Sam Rainsy’s Pledge to Legalize Vietnamese Mere Rhetoric and Damage Control

20 April 2014 – Khmer Times







Mr. Sam Rainsy made groundless statements detrimental to Vietnamese lives in Cambodia during 2013 campaign trail but now sings a different tune

PHNOM PENH, (Khmer Times) – It’s damage control because national NGOs like CCHR and international envoys like the UN don’t agree with the rhetoric against the Vietnamese and use of the word *yuon*.

In saying this, Government Spokesman Mr. Phay Siphan gave three reasons for this damage control by Mr. Sam Rainsy. 

“First, the constitution stipulates very clearly not to discriminate against any nationality living in Cambodia or abroad and encourages peacefulness. 

“Second, the legacy of the ECCC is that courts can try again whoever tries to discriminate. The world trend is against prejudice. We [Cambodia] believe we shouldn’t see anyone as a threat, but only partnership with neighboring countries to safeguard peace and growth.

“Third, we currently learn from the bad experiences of the Khmer Rouge that had the policy used against  Vietnamese to earn power after ultra-nationalism, and Sam Rainsy follows their policy.”

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Mr. Phay Siphan: CNRP on damage control mode

He added that the [CNRP] supporters have been living with communism as the Khmer Rouge always fought with Vietnam to keep their power, but lost the war.

Historically, the issue against Vietnamese for Sam Rainsy was also used in the 1970’s by King Sihanouk, then the Lon Nol regime and now by the CNRP, even after the Paris Peace Agreement, which everyone signed for peace.

“We hope the CNRP will sit in the National Assembly this term to respect the law. The CPP wants to work to improve immigration law to manage all people for human rights and quality of life in Cambodia, and also for national security and economic growth.:”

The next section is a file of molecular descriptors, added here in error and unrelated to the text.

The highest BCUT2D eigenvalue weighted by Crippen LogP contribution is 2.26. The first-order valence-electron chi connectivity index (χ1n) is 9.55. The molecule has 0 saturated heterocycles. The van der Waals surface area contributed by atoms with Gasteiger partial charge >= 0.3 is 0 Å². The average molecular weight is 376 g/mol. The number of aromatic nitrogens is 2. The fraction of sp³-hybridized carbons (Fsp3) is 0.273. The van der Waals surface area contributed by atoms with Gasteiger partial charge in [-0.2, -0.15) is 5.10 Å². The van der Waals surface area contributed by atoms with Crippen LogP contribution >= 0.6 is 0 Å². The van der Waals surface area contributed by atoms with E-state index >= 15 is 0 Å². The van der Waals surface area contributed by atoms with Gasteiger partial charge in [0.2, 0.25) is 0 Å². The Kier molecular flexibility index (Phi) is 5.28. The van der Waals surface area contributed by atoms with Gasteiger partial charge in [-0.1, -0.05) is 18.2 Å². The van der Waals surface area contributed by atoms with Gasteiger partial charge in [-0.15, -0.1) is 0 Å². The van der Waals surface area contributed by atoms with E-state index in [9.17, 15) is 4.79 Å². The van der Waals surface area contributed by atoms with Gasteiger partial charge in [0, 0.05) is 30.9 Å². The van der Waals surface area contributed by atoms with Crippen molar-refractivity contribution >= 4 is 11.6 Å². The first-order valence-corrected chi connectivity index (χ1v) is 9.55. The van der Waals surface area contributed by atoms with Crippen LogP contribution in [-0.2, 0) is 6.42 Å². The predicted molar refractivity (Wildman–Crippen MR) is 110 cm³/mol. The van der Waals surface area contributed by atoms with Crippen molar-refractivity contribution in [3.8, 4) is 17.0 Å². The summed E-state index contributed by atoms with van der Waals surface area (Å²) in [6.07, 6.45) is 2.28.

Mr. Siphan said that those immigrants will be treated equally under the law. We don’t treat them as enemies, but as human beings, so everyone has a voice in Cambodia.

Earlier in the week, CNRP leader Mr. Sam Rainsy made an about turn on his stance against the Vietnamese in Cambodia by stating: “Up to a quarter of a million ethnic Vietnamese living in Cambodia could be granted full citizenship rights via the Nationality Law if his Cambodia National Rescue Party were to come to power.

Mr. Rainsy has sought in recent months, through a flurry of letters to newspapers and online postings, to cast off what he calls a groundless “foreign-entertained allegation” of anti-Vietnamese sentiment leveled at him and his party.

His most recent comments regarding the citizenship rights of some ethnic Vietnamese come after the Cambodian People’s Party-led government announced the creation of two new departments in the Ministry of Interior to control immigration and the issuance of identity documents.

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UN warns Cambodian opposition party over anti-Vietnam rhetoric

On this, Mr. Siphan said that Mr. Manith Hun, the Deputy Chief of the Prime Minister’s Cabinet had already made a string statement to the Khmer Times stating in no uncertain terms that Mr. Rainsy just lies to everyone in Cambodia and abroad and misleads them who the racist and demagogue is.